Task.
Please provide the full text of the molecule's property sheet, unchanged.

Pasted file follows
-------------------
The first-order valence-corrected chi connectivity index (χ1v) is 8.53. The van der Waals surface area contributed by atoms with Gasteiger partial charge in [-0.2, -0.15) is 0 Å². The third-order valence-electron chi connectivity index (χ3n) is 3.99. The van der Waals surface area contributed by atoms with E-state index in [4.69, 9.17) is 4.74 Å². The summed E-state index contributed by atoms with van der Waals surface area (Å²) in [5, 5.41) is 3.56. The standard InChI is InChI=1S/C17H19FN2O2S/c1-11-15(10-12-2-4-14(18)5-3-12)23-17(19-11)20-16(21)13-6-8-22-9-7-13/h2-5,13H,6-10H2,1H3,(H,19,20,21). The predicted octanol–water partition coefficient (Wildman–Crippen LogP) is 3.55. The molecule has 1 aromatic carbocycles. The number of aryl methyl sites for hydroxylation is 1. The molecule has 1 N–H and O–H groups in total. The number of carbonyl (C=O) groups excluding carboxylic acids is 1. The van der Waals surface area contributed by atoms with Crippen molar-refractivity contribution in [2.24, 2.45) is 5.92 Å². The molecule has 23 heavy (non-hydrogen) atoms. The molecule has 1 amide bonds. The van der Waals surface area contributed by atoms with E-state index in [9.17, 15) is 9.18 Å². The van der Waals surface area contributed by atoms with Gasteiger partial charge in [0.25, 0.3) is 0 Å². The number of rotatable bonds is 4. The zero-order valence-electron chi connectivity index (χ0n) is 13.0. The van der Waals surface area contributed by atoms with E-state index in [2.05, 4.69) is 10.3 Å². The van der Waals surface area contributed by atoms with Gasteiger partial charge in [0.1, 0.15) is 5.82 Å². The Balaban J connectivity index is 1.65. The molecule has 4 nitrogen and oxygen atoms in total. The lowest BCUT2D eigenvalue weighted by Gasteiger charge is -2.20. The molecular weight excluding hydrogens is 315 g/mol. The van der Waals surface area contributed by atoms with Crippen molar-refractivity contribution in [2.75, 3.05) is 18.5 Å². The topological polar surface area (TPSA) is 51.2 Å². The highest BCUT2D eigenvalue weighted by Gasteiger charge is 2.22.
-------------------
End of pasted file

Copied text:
The first-order valence-corrected chi connectivity index (χ1v) is 8.53. The van der Waals surface area contributed by atoms with Gasteiger partial charge in [-0.2, -0.15) is 0 Å². The third-order valence-electron chi connectivity index (χ3n) is 3.99. The van der Waals surface area contributed by atoms with E-state index in [4.69, 9.17) is 4.74 Å². The summed E-state index contributed by atoms with van der Waals surface area (Å²) in [5, 5.41) is 3.56. The standard InChI is InChI=1S/C17H19FN2O2S/c1-11-15(10-12-2-4-14(18)5-3-12)23-17(19-11)20-16(21)13-6-8-22-9-7-13/h2-5,13H,6-10H2,1H3,(H,19,20,21). The predicted octanol–water partition coefficient (Wildman–Crippen LogP) is 3.55. The molecule has 1 aromatic carbocycles. The number of aryl methyl sites for hydroxylation is 1. The molecule has 1 N–H and O–H groups in total. The number of carbonyl (C=O) groups excluding carboxylic acids is 1. The van der Waals surface area contributed by atoms with Crippen molar-refractivity contribution in [2.24, 2.45) is 5.92 Å². The molecule has 23 heavy (non-hydrogen) atoms. The molecule has 1 amide bonds. The van der Waals surface area contributed by atoms with E-state index in [9.17, 15) is 9.18 Å². The van der Waals surface area contributed by atoms with Gasteiger partial charge in [0.25, 0.3) is 0 Å². The number of rotatable bonds is 4. The zero-order valence-electron chi connectivity index (χ0n) is 13.0. The van der Waals surface area contributed by atoms with E-state index in [2.05, 4.69) is 10.3 Å². The van der Waals surface area contributed by atoms with Gasteiger partial charge in [0.1, 0.15) is 5.82 Å². The Balaban J connectivity index is 1.65. The molecule has 4 nitrogen and oxygen atoms in total. The lowest BCUT2D eigenvalue weighted by Gasteiger charge is -2.20. The molecular weight excluding hydrogens is 315 g/mol. The van der Waals surface area contributed by atoms with Crippen molar-refractivity contribution in [2.75, 3.05) is 18.5 Å². The topological polar surface area (TPSA) is 51.2 Å². The highest BCUT2D eigenvalue weighted by Gasteiger charge is 2.22.